When training an athlete toward peak/competitive performance whether post-rehabilitation or from current ability, training load must exceed capacity. With carefully planned increases in load, the athlete’s capacity tolerance improves. However, if the applied training load greatly exceeds capacity, or bumps it up too quickly, such a challenge to tissues invites the risk of injury. Read on for the answers to the following key issues:
- How can practitioners determine the definition of “too much training”?
- Following injury, how soon should training loads progress?
Identifying the 3 Key Concepts
When developing rehabilitation or performance programs, personal trainers must take into account three key parameters:
- the “floor”
- the “ceiling”
The floor represents an athlete’s current capacity; the ceiling represents the workload needed for the athlete to move toward and execute sport-specific activities. Perhaps the biggest, most challenging variable in this equation hinges upon the time it may take to progress from current abilities to those required for excelling in performance.
If coaches impose unreasonable training loads, or progress the workload too aggressively, athletes often find themselves at increased risk of injury and underperformance. Since we know that different physical capacities will adapt at different rates, most trainers agree that gradual and measured increases in training load allow athletes to safely progress, thereby reducing injury risk and enhancing performance. Keeping this in mind, trainers, coaches, and physical therapists must carefully consider allocating sufficient time to transition from the “floor” (rehabilitation) to the “ceiling” (return to performance).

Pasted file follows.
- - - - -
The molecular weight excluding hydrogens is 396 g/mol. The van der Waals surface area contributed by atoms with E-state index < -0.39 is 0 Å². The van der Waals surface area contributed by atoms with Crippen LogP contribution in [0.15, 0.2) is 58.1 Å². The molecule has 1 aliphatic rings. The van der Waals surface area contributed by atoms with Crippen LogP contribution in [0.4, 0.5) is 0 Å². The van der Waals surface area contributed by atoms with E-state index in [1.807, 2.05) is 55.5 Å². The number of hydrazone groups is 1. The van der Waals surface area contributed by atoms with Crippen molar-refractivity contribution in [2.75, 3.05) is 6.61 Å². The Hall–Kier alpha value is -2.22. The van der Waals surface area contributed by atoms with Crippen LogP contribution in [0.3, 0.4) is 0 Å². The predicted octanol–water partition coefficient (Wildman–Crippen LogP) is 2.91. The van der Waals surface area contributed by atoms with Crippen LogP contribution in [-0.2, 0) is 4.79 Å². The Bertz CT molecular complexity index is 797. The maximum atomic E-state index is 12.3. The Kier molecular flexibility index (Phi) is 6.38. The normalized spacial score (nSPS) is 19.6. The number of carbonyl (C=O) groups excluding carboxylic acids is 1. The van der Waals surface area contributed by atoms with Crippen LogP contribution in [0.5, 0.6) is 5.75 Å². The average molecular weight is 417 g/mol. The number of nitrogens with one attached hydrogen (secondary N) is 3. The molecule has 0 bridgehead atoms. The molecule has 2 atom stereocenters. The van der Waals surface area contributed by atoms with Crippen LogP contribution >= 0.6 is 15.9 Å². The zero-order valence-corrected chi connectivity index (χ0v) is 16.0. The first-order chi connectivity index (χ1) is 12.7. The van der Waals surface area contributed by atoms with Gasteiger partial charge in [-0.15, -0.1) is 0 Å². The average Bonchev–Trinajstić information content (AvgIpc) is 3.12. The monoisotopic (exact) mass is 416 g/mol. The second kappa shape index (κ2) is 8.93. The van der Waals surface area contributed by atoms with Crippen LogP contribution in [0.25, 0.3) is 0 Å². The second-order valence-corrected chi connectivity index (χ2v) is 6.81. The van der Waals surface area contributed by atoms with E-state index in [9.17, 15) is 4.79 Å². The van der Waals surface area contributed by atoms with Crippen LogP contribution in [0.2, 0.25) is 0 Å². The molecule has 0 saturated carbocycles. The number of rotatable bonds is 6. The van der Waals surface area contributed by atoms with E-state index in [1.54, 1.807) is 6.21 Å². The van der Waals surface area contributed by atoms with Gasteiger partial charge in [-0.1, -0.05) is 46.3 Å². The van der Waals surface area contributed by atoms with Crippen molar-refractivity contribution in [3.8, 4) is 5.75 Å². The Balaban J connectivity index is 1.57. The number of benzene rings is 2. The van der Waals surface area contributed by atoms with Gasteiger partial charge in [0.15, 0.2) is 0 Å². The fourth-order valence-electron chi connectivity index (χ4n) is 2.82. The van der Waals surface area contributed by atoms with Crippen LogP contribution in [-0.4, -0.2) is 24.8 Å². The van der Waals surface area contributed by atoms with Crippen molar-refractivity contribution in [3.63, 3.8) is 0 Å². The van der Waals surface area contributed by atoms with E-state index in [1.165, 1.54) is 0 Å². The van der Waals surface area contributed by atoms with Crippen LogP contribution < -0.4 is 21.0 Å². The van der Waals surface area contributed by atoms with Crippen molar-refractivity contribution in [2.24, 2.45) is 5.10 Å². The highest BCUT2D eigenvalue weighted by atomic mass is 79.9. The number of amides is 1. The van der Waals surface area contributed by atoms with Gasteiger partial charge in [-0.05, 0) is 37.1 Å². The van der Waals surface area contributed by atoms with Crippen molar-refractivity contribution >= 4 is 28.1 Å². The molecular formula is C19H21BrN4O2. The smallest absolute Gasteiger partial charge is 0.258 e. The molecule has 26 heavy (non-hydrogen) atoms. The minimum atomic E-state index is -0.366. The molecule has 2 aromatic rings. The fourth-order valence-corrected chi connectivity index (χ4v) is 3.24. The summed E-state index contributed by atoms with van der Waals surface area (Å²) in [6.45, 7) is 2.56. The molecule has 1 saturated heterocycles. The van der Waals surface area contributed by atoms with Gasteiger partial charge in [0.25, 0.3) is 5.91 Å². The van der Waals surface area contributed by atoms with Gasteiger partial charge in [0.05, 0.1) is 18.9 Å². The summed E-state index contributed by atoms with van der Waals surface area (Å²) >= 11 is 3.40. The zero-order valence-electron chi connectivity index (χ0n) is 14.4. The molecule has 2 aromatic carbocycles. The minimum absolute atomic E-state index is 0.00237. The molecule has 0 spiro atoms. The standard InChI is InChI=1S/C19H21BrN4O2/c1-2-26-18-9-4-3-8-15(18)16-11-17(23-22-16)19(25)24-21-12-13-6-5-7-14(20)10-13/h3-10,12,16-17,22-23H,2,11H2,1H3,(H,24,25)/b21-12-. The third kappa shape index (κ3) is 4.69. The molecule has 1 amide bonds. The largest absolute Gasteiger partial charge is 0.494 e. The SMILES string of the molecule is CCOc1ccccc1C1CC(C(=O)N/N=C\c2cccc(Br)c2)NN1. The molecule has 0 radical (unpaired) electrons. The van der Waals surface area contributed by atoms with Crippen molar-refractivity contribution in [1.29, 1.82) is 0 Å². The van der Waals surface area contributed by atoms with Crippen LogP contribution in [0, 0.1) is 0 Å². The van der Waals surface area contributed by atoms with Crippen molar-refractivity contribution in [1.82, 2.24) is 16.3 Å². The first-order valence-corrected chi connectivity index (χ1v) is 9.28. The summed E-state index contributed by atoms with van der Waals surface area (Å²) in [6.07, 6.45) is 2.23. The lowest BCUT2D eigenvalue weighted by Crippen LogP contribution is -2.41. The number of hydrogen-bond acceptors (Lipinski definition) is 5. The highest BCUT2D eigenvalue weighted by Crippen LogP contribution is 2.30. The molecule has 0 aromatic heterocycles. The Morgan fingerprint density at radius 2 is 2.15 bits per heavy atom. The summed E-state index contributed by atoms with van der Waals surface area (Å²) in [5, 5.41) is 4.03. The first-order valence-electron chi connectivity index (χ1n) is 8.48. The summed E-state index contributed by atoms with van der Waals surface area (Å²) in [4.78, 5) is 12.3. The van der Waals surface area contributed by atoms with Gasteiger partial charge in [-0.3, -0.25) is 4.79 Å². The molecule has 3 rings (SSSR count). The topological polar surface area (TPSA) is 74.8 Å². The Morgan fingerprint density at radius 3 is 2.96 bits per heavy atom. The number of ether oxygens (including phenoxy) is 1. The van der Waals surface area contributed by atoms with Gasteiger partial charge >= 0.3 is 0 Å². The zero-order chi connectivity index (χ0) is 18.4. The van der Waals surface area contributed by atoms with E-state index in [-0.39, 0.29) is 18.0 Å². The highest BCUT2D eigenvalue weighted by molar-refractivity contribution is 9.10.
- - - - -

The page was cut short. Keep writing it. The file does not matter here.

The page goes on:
Knowing The Specifics of the Population
Personal trainers and/or coaches who work with a younger athletic demographic (under the age of 18) must consider the following when developing training programs:
(1) the effect of sport specialization on athletic development and injury
(2) biological maturity
(3) motor/coordination deficits in adolescents with special needs
(4) responses to workload progressions
Historically, prudent training programs designed for younger athletes have emphasized multisport participation rather than sport specialization, in order to optimize motor skill acquisition while minimizing injury risk. We can think of this as basic cross-training–skills that benefit the athlete across a wide range of endeavors. Sports medicine professionals, too, advocate progressive, gradual increases in workloads, citing this as the most optimal route toward fostering resilience to the demands of high-level competition.
Still, some training models prefer to emphasize the accumulation of sport- and skill-specific hours as they strive to turn out elite-level athletes. Despite recommendations against sport specialization, many eager budding athletes/coaches still choose this route, often neglecting to focus on basic training skills.
Does Excessive Training Help or Hinder?
Two schools of thought regarding training intensity often find themselves at odds when it comes to coaches and competitive athletics: does a higher training load exacerbate injury rates, or does training confer a protective effect against injury? Furthermore, does under-training elicit an uptick in injury risks?